- Associated Press - Thursday, August 27, 2015

ST. PAUL, Minn. (AP) - Three major health insurers have urged a Minnesota court to deny a rival’s efforts to force the state to allow it to retain its contracts to cover thousands of low-income residents, arguing that supporting that rival’s request would be unfair and hurt their businesses.

UCare sued state officials in Ramsey County court last week in an attempt to maintain a foothold in Minnesota’s public health care programs. Minnesota officials announced last month a new statewide competitive bidding system for those contracts would save the state $450 million, but the Minneapolis company alleged the Department of Human Services improperly cut them out in that process.

The Star Tribune (http://strib.mn/1KmVlAC ) reported Blue Plus, HealthPartners and Medica submitted court filings in the case Wednesday in which they urged the court to deny UCare’s request.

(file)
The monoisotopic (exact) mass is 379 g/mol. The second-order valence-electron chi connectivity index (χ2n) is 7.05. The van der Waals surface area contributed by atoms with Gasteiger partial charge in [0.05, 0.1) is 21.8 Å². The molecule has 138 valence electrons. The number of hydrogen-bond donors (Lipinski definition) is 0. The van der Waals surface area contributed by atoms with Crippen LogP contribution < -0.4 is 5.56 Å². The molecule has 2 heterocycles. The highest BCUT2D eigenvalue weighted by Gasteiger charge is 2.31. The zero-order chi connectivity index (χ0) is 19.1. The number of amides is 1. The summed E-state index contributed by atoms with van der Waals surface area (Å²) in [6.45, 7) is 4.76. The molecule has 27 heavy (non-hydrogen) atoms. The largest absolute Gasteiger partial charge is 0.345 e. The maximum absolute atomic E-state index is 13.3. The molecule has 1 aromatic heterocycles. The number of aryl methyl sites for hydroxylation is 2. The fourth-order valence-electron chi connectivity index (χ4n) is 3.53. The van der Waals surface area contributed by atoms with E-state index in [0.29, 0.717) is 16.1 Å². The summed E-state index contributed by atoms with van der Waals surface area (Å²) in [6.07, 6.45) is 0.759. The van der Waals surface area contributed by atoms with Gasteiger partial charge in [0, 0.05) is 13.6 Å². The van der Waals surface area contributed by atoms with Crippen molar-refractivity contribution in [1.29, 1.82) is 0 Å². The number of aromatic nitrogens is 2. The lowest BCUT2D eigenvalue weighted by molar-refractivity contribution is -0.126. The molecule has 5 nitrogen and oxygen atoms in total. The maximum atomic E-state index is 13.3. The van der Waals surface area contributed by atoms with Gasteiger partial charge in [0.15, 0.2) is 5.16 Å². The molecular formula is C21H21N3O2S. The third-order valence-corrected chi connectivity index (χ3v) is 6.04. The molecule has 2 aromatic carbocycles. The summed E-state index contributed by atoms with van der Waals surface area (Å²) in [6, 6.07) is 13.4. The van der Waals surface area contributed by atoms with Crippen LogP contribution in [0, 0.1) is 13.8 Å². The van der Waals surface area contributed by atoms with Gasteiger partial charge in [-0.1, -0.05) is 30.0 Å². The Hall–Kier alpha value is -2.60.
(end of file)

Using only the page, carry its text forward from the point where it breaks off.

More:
UCare contends that leaving it out would negatively affect its nearly 370,000 enrollees by forcing them to select new plans. However, the other companies argue that it would be wrong to reverse that shift.

“Given the size of the membership shift, Medica has begun preparations for the transition of members to and from Medica and other health plans, and it has begun to make necessary staffing changes to effectively administer this transition,” the company said in its court filing. “Any changes or disruption to the administration of these programs … will further confuse the community and enrollees about the changes ahead.”

Blue Plus, part of Blue Cross and Blue Shield of Minnesota that covers low-income residents, said allowing UCare back into the contracting process would be “fundamentally unfair.”

A Ramsey County judge granted the three insurers’ requests to intervene this week. Officials from UCare and the state are due in court Friday for a first hearing in the case.


Information from: Star Tribune, http://www.startribune.com



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